Coronavirus symptoms are pretty similar to those associated with the flu—here's how to tell the difference.
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As the coronavirus COVID-19 outbreak continues to dominate headlines, it can feel overwhelming to cut through the noise and know what coronavirus symptoms to look for in case you start feeling sick.

Photo credit: World Health Organisation

For starters, media coverage about COVID-19 may be new, but coronaviruses themselves are not. They generally cause “what most people would recognize as the common cold,” says Wesley Long, M.D., Ph.D., director of diagnostic microbiology at Houston Methodist, in the USA. Meaning, you’ve probably been infected with a coronavirus strain at some point in your life.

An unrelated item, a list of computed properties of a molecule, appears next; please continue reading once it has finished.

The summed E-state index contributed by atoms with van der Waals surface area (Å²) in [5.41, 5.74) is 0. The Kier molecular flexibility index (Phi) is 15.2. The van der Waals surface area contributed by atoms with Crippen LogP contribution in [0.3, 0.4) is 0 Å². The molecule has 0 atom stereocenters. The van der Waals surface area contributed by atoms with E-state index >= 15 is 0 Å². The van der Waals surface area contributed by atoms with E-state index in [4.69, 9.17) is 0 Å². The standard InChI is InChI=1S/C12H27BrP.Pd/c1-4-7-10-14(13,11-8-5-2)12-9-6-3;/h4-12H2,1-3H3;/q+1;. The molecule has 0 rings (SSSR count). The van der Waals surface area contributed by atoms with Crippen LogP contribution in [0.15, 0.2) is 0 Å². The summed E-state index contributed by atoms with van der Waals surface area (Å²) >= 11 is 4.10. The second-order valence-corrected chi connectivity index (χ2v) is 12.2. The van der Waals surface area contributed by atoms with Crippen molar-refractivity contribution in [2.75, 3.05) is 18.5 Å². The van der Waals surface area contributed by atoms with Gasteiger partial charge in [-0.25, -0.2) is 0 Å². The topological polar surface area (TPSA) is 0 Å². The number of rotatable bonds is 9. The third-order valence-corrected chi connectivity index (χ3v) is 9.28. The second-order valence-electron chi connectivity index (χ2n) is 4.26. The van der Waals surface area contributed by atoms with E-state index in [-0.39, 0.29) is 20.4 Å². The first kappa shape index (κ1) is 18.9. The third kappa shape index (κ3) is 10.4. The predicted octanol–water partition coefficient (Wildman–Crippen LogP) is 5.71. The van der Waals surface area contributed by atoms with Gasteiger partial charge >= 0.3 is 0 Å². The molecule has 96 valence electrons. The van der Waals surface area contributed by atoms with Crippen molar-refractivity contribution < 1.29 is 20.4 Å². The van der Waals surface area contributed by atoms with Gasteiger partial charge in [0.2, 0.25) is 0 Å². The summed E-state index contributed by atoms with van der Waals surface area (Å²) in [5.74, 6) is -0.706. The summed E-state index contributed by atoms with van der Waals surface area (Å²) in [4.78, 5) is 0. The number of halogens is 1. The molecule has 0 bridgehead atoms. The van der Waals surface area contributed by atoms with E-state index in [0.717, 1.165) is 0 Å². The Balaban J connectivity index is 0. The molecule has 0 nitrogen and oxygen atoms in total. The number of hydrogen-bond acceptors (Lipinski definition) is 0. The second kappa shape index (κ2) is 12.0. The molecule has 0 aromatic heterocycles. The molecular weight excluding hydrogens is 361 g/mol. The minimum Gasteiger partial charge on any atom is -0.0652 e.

But this particular strain of coronavirus is a “new member” of the coronavirus family, notes Dr. Long. It’s believed to have started in a large seafood market in Wuhan, China, where it may have jumped from animals to humans before spreading from person to person.

“People tend to fear the unknown, and the idea of a new infectious disease similar to the flu for which we lack a vaccine or specific antiviral treatment can be frightening,” explains Dr. Long. And since the World Health Organization’s (WHO) latest update says there have been a total of 88,948 confirmed global cases of coronavirus and 3,043 coronavirus deaths, it makes sense that people are freaked out about it.

However, it’s important to prepare for the spread of coronavirus, rather than panic about it, says Dr. Long. So, here’s what you need to know about coronavirus symptoms and how to address them.

Flip to the next page to know which symptoms to take more seriously:

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